How To Keep Runner’s Knee From Cramping Your Stride
What is runner's knee?
Runner's knee—or, in more scientific terms, chondromalacia patella—can occur when the cartilage under the kneecap is damaged. It's one of the most common injuries runners face due to that cartilage being a natural shock absorber.
According to Becs Gentry, a Peloton Tread instructor, and Nike Run ambassador, there are a few different reasons those symptoms—aka kneecap pain, swelling, or feelings of popping or grinding—ever even surface in the first place.
But runner's knee is also a "catchall" term for any knee pain runner's may be experiencing, and it doesn't necessarily have to do with damaged cartilage, says doctor of physical therapy Kelly Starrett, an author, professional athlete coach, mobility expert, and founder of The Ready State. Instead, Starrett says to think about knee pain as your body's way of signaling a "request for change" in some aspect of your training, mobility, and readiness.
What causes runner's knee?
Unfortunately, it may be hard to pin down the exact cause, because knee pain is a signal that your body's overall readiness for running is out of whack.
All of those factors can cause a lack of mobility in your hip flexors, tight muscles and tendons, sensitive muscle tissue, and congestion in the connectivity between your muscles. Those physical symptoms can cause pain all the way down to your knee—especially in runners that tend to have tight quads, which are connected to the knee (along with the calves and hamstrings). When you're experiencing tightness and a limited range of motion, your body sends a signal to your brain that your knee might be in danger, which we interpret as pain.
"Areas of that muscular system can absolutely refer pain down to the knee," Starrett says.
Other common causes of knee pain while running
Other common knee-pain-causing issues Gentry sees come from eating a poor diet that builds up toxins and can contribute to inflammation, wearing shoes that don't provide enough support, and not having enough recovery time. "It's important to allow the body to rest, adapt, and recover prior to the next run," she says. "Massage and Epsom salt baths are something I always suggest when runners have muscular soreness, as they can both help reduce the recovery time and soothe the body."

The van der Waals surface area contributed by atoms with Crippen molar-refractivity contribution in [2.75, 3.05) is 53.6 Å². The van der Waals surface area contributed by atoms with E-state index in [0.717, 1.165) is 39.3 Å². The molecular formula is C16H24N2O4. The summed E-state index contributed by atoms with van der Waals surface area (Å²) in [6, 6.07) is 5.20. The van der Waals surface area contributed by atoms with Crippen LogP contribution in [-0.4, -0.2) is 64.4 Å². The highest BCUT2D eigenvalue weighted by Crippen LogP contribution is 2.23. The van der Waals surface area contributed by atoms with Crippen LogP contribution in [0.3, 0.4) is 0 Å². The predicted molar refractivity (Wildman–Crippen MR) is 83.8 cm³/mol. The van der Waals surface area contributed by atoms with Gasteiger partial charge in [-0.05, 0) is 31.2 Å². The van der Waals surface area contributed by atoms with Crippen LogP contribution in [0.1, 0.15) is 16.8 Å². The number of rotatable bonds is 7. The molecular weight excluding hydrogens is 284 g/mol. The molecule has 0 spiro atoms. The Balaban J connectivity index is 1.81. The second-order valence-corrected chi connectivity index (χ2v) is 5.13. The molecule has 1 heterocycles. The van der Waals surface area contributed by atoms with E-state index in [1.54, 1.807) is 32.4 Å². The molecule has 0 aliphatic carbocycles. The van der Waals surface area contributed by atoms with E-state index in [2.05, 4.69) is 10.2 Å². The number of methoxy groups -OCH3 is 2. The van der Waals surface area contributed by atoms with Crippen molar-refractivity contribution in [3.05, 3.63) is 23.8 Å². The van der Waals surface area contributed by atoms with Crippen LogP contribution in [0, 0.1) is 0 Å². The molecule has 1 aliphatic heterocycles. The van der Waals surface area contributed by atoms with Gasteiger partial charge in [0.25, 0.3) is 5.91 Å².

As far as footwear goes, make sure that you're wearing a shoe that was created for your foot type in addition to replacing your shoes about every six months (or sooner depending on how much mileage you do).
You're going too hard, too soon
As exciting as it can be to start a new training program or modality, you should always scale back to begin with in order to give your body time to get acclimated to your training. "You might experience runner's knee from increasing your mileage too soon, since going from zero miles to countless miles in a short time span can cause pain and aggravation to the body," says Gentry.
To circumvent this, start off modest. And if you aren't sure what that looks like, consider enlisting the help of a professional run coach or using an app that has running plans such as the Nike Run Club app.
Your technique needs improvement
Another reason you may be experiencing knee pain while running is poor technique, says Gentry. It happens to the best of us, especially as we fatigue, but it's definitely something you should be actively thinking about on your runs.
Make sure that your hips aren't shifted backward, your head is in a neutral position, your shoulders are relaxed, your chest is open, and that you're swinging your arms forward and backward. You'll also want to avoid butt-kicking as this can cause unnecessary stress on muscle groups like your hamstrings, which as a result can pull on other muscles and aggravate your knees. Additionally, you should try to strike the ground with your mid-foot, and making sure that you're not running with your knees locked out.
4 ways to prevent running from hurting your knees
While getting rid of the pain is great, there are also some ways to prevent your knees from hurting in the first place. Starrett describes this as "changing the inputs so that the local tissue physiology is improved and the brain recognizes that these positions are safe."
1. Practice Isometric exercises